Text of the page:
With concerns mounting over above-target inflation, the EY ITEM Club thinks the Monetary Policy Committee is likely to vote to increase the Bank Rate to 0.25% next February, followed by a further rise to 0.5% in August, but with subsequent increases not occurring until early 2023. At that point, the Bank Rate will be back to the level it was just before the pandemic began.

The success of the furlough scheme puts the labour market in a strong position

The EY ITEM Club’s forecast highlights the considerable strength of the UK labour market, with the unemployment rate now expected to rise modestly to 4.6% in early 2022 before starting to fall from the second quarter onwards. July’s forecast anticipated a post-furlough unemployment rate peak of 5.1% in the second half of 2021.

The Government’s furlough scheme seems to have made a real difference to the labour market, with the latest data from the Office for National Statistics suggesting that, as of late October, 87% of furloughed employees had returned to work. While the EY ITEM Club believes it’s too soon to fully assess the impact of the scheme’s closure, the initial verdict is that the policy overall has successfully prevented some of the long-term economic damage that high unemployment would have brought about.

Hywel Ball, EY’s UK Chair, says: “The stage is set for a more positive 2022 for business investment, and a significant acceleration is expected. The economic recovery, the incentive to invest offered by April’s ‘super-deduction’, and structural changes prompted by COVID-19 should all help business investment bounce back.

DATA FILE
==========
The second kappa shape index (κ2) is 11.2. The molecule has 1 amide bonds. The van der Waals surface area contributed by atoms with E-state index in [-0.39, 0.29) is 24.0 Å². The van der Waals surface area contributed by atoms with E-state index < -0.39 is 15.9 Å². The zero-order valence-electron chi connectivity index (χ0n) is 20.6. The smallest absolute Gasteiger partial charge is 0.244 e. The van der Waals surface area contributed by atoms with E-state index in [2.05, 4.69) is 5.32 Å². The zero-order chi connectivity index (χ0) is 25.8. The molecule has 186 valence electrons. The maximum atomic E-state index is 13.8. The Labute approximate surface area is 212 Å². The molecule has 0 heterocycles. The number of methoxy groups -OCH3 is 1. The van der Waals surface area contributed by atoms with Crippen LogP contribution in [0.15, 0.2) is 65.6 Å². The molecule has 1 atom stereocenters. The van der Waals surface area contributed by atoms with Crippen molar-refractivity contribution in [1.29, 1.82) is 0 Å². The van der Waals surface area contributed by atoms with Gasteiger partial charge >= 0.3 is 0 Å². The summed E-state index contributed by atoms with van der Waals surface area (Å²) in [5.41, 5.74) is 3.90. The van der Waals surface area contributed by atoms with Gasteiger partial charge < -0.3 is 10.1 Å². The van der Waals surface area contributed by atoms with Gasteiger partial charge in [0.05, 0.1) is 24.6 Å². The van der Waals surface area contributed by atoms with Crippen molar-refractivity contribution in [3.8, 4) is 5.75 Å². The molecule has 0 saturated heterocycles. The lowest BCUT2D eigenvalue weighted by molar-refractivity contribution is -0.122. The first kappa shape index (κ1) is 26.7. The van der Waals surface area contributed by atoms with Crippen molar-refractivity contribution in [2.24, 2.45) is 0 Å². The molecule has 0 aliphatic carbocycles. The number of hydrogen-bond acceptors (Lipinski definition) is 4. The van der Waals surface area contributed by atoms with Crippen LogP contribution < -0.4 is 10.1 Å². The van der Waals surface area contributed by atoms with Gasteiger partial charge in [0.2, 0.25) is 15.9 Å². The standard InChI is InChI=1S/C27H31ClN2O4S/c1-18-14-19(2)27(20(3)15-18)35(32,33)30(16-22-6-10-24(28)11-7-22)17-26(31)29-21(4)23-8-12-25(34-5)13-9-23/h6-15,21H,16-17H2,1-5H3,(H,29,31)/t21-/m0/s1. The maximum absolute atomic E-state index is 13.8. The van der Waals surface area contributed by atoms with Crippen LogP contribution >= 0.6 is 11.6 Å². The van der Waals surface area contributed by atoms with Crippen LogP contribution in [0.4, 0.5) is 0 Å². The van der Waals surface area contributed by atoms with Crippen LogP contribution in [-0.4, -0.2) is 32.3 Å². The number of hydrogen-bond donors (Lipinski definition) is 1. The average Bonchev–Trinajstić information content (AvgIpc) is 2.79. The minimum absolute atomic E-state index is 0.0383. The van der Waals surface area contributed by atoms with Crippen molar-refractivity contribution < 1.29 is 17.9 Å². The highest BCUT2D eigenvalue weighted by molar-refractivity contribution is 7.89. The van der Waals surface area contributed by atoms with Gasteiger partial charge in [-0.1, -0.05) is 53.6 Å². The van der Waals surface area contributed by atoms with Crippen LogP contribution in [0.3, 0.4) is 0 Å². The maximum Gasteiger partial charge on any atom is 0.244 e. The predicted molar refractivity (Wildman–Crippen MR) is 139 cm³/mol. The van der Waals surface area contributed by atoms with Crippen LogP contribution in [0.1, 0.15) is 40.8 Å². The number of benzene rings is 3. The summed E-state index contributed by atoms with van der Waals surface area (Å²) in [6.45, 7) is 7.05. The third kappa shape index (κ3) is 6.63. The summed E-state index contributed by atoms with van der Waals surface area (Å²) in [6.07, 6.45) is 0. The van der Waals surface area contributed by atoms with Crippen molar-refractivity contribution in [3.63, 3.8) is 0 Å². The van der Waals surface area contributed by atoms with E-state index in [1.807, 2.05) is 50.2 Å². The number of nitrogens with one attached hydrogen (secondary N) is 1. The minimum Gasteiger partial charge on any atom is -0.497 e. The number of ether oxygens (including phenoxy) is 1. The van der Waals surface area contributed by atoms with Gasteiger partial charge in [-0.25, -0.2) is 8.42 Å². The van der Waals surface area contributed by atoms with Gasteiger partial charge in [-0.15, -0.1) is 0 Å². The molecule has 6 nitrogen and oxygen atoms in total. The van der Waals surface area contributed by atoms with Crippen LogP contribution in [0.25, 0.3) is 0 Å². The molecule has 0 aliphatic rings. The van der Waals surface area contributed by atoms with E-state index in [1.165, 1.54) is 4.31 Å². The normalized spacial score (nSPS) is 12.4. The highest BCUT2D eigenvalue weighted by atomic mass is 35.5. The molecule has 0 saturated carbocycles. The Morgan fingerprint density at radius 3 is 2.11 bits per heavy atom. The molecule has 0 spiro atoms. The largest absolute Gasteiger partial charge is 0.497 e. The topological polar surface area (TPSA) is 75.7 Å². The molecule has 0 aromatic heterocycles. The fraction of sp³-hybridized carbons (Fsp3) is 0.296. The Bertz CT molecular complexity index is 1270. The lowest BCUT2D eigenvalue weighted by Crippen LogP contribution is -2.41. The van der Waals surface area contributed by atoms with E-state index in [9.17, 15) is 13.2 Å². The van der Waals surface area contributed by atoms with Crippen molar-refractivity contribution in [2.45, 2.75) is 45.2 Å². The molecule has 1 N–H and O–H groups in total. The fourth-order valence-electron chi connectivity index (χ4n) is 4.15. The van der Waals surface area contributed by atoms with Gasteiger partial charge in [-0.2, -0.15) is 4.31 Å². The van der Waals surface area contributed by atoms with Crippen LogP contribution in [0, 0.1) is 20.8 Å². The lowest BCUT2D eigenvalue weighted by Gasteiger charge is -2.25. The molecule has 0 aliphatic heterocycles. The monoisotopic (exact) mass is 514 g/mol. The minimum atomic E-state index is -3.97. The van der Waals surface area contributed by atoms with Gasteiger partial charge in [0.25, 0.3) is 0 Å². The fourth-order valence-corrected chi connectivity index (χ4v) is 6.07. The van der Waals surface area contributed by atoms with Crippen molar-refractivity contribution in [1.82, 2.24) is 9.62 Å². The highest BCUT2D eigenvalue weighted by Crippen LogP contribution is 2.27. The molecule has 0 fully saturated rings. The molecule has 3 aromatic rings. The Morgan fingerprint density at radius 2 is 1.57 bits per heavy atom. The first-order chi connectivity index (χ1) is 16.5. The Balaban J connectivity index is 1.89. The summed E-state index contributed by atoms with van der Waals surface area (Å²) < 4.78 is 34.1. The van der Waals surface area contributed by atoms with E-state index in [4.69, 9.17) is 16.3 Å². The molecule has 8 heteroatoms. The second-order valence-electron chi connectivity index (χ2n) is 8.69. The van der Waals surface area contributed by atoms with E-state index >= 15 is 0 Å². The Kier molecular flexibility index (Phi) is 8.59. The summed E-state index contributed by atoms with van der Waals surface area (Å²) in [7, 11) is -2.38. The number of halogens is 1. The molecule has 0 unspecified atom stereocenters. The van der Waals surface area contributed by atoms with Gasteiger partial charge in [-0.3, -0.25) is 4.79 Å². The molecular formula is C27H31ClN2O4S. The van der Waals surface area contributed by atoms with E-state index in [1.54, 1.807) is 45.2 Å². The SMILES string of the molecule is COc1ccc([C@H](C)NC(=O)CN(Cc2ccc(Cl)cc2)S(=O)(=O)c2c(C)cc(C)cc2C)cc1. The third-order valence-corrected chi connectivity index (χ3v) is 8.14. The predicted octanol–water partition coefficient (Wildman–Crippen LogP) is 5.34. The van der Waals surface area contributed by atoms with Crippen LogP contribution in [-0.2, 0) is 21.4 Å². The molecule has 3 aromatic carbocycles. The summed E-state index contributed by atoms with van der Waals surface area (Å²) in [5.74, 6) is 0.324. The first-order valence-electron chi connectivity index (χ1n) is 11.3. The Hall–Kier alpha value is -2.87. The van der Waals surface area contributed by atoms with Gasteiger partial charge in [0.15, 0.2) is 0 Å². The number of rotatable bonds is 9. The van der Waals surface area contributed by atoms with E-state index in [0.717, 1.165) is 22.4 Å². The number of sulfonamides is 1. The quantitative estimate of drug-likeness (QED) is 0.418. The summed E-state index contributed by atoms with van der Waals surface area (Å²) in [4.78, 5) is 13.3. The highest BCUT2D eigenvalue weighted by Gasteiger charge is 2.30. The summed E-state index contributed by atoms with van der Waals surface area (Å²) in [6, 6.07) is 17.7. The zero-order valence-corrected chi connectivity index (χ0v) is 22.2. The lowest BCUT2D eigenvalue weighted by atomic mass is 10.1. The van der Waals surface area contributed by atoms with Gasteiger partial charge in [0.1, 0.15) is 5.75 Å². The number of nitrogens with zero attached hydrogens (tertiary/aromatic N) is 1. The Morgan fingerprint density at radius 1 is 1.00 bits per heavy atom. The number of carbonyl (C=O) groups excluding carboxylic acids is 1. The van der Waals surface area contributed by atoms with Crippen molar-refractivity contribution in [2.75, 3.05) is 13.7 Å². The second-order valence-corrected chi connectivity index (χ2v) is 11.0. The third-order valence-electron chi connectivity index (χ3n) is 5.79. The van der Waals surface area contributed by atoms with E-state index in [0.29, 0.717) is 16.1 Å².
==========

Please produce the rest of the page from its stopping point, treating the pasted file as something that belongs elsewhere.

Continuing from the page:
“Whether businesses do respond to these factors with increased investment is a significant risk in this forecast. The factors are all there, but some businesses might exercise restraint if uncertainty persists. Having been through two ‘once in a lifetime’ economic shocks in just over a decade, businesses will be looking for certainty and investment support from policymakers.”
As a measure of the furlough scheme’s ultimate success, the EY ITEM Club’s 2020 Summer Forecast, published in the early months of the furlough scheme, expected unemployment to peak at 9.0% by late 2020. In practice, unemployment eventually peaked at 5.2% in the fourth quarter of 2020.

Business investment has been slow to recover, but a revival still looks possible

The EY ITEM Club expects a strong rebound in business investment in 2022, with 13.8% growth forecast. This follows an expected 1.2% contraction this year, with the EY ITEM Club noting that business investment in the third quarter was still 12% below pre-pandemic levels – next year’s rebound largely represents ‘catch-up’ growth.

Positively, however, businesses have matched households in accumulating significant cash reserves: non-financial companies’ bank deposits earlier this year were almost £110bn higher than they would have been had pre-pandemic trends continued. This cash stockpile is equivalent to 5% of GDP, or six months’ worth of business investment.

Among the other risks considered in the forecast are consumers opting to hold onto accumulated savings, continued supply chain disruptions, and the reimposition of pandemic-related restrictions should case numbers worsen. Conversely, a better-than-expected public health situation over the winter could boost consumer confidence. The resolution of supply chain problems could see inflation fall back faster than predicted too.